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Rule No. 4: Sometimes, rules are just rules. I really can't explain why you aren't allowed to take photographs inside our store (or why you'd ever want to, but whatever). Nor can I justify the reason our bikini separates are annoyingly stuck together with a security sensor, making it virtually impossible to try on an entire swimsuit at once. Or the reason our jean sizes skip all the odd numbers, leaving about half of our customers (including Sofia Coppola-- sorry about that!) with an impossibly poor fit. But please, just oblige us when we kindly explain these rules to you. If you honestly think we lowly sales associates are asked to take any part in creating these guidelines, you have bigger problems than trying on a swimsuit in two go-rounds.

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Rule No. 5: Don't leave your unwanted items on random racks. "Oh hi, did you not want those??" As a sales associate, one of our main objectives is to keep the sales floor tidy and manageable for you, Oh Faithful Custo, to swiftly maneuver during your shopping spree. But there's hardly anything more upsetting during an already hectic shift than watching you carelessly dump a hodgepodge of rejected merch over a totally irrelevant clothes rack. I know, I know: "It's our job." And no matter how recklessly you toss that trench coat, we will eventually retrieve and return it to its rightful rack. But think of it this way: What if, on a crowded Saturday afternoon, it was you in our store, looking for a Size 6 in those red leopard leggings you might just perish without. As far as any of us can tell, your size is sold out, and you leave empty-handed with suicidal thoughts. At the end of the night, we discover that elusive Size 6 hidden amongst the red high-waisted skinny jeans-- tucked away by some lazy, unthoughtful customer-- but it's too late. You're already gone, never to experience the joy of feeling that unnaturally-hued, animal-skin printed Polyester blend against your skin. I get chills just thinking about it. So what can you do to stop this terrifying trend? Simply hand your unwanted items to a sales associate, return it to the fitting room, or leave it at the register. Together, we can break the cycle.

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Rule No. 6: Our fitting room isn't your trash can: Here's a startling statistic: When a customer walks into a fitting room holding a Starbucks cup or other various disposable bevvie, 9/10 times she's going to leave it in there. Is it garbage? Charity? Gratuity? If you're going to leave perishable goods for the employees to find in the fitting rooms, at least make it an unopened bag of Swedish Fish or something similar. And as for non-perishables? No more gently used sanitary napkins, please. Yes, that's happened.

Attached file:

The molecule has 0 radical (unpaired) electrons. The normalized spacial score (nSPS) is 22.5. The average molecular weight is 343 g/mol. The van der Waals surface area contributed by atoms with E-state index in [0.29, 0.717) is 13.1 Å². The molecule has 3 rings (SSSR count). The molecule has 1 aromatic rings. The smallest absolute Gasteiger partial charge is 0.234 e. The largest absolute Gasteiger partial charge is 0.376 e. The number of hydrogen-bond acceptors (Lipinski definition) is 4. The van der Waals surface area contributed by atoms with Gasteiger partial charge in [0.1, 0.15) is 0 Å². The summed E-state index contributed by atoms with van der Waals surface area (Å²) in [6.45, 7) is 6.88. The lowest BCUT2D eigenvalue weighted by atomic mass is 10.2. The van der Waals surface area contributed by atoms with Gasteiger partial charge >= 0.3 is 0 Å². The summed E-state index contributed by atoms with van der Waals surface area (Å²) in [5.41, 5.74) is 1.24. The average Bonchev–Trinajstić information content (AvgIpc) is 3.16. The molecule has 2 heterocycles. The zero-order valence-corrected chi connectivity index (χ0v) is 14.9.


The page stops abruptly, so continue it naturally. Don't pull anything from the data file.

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Rule No. 7: The store is closed-- please, please leave. The music goes silent, the registers are counted, the floor is devoid of other customers, we employees are doing our best a cappella versions of Beyonce (trying to ward you off? Perhaps.) while frantically sizing and finger-spacing the racks, and you're still shopping. You might be pleading with us to let you back in the fitting room "just for ooone more minute!" because you "proooomise" you're going to purchase something. What's wrong with this picture? I'll tell you what: We're closed. Shockingly, that closing time listed on the door isn't merely a suggestion! Every time you hastily pull a piece of clothing out of its place, we have to space the hangers all over again. Plus, "I promise I'm buying" is basically code for "I'm shoplifting." And all we want is to go home... You know, that far-away place we return to briefly to recharge between our shop shifts. But to get there, we need you to go home. Or just... elsewhere. Think of that old Semisonic song: "Closing time/You don't have to go home /But you can't stay here." Oh, now that annoying song's stuck in your head? Good. Don't you forget it.

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And finally, if you just so happen to be some sort of celebrity... Don't snub us. We're told by our management to approach you (and literally everyone else in the store) to ask if you're "doing alright." And if (Heaven forbid!) more than one sales associate says 'hello' to you and your 'discreet' bodyguard over the course of your extremely private/non-attention-seeking retail excursion? You're Demi Lovato-- we created you. (P.S. Dakota Fanning-- you rule!)